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Work The Sorrowful Virgin
Department of Decorative Arts: 17th century
Plaque: Stabat Mater
© 2010 RMN / Jean-Gilles Berizzi
This large oval medallion has a pendant, Ecce Homo, at the Walters Art Museum in Baltimore. A devotional object in the late medieval tradition, it has a border treated in the Renaissance spirit. This masterpiece was the work of the greatest Limoges enamel painter, an anonymous artist named after a triptych at the Victoria and Albert Museum in London.
A tearful Virgin
On her head the Virgin wears a white veil, part of which falls across the black bodice decorated with tiny drops of translucent enamel on silver foil. She clasps her hands in an attitude of prayer; her face is worn, and her eyes are reddened by tears, some clearly visible. The whole figure is surrounded by an aureole of golden rays, shining forth against the blue background. The image has a double border, outlined in white, the first bearing traces in gold of a prayer to the Virgin, the second adorned with putti bearing cornucopias filled with fruit and foliage. On the reverse, the counterenamel is dark blue.
Early painted enamel
With the exception of Nardon Penicaud, the names of those responsible for the earliest works of painted enamel at Limoges at the end of the fifteenth century are unknown. A triptych in London shows the close relations which existed between the artist of the present work and the royal court, which spent much of its time on the Loire. The artist possessed a perfect mastery of the technique of painted enameling, which he employed in works which show his ties with court painters such as Jean Bourdichon, artist of the Hours of Anne of Brittany. The historical figures depicted on the wings of the triptych make it possible to date his work to the period around 1500.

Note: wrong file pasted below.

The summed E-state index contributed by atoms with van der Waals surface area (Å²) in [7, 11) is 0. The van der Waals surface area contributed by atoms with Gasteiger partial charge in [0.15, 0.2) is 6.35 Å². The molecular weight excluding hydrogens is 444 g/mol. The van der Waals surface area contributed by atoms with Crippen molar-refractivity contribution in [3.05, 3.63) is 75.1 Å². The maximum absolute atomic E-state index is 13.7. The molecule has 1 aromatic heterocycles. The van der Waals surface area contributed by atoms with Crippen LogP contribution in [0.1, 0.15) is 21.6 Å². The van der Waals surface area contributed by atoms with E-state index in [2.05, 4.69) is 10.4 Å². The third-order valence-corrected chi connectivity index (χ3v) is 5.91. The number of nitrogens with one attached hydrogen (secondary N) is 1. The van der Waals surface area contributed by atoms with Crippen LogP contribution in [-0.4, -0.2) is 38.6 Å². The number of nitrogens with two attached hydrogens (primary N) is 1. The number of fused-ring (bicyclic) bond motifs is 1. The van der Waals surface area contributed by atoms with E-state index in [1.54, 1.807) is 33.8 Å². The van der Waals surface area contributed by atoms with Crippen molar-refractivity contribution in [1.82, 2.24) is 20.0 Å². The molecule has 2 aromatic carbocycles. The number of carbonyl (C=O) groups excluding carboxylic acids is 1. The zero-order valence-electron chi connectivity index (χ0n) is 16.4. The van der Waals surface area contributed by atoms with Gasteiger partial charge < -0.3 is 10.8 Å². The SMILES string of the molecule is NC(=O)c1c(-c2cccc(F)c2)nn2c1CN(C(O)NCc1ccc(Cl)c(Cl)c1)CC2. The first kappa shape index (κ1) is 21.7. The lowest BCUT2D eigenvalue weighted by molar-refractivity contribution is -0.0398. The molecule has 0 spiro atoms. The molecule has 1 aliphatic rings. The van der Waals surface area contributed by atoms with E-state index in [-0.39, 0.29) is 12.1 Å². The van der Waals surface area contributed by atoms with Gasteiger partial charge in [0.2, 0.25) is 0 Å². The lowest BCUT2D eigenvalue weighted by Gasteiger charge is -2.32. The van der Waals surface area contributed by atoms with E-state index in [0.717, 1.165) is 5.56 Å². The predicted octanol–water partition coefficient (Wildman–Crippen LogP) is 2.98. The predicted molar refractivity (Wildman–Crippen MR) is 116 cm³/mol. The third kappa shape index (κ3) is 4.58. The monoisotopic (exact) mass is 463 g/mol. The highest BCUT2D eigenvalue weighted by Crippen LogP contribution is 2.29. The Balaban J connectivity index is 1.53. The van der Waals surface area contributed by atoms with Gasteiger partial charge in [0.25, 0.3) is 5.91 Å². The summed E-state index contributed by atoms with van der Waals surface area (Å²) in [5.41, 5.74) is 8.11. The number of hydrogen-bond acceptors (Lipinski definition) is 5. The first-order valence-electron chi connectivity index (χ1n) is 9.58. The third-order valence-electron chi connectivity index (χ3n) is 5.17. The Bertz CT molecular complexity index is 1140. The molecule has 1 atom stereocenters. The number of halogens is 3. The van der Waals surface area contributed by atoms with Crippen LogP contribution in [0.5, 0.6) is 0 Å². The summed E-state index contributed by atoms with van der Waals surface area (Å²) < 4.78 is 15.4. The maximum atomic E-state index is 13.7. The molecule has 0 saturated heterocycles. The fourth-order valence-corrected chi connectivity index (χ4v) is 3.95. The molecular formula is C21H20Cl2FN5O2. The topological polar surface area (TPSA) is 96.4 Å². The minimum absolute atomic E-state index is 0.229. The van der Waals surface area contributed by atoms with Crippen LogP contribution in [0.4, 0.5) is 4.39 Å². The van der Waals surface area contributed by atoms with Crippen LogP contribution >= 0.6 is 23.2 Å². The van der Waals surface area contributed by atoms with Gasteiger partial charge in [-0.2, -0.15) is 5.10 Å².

This medallion was unknown until it appeared at an exhibition in New York in 1927, although its pendant, the Ecce Homo, had figured in a Paris sale in 1903. Their earlier history is unknown.
The enamels have a dark outline and are painted on a white gound, giving the colors a certain luminosity. Some of the colors, like the blue, are showing signs of deterioration, due to their high potassium content.
Master of the Triptych of Louis XII
Plaque: Stabat Mater
Painted enamel on copper
H. 30 cm; W. 21 cm
Acquired in 1989
Display case 1
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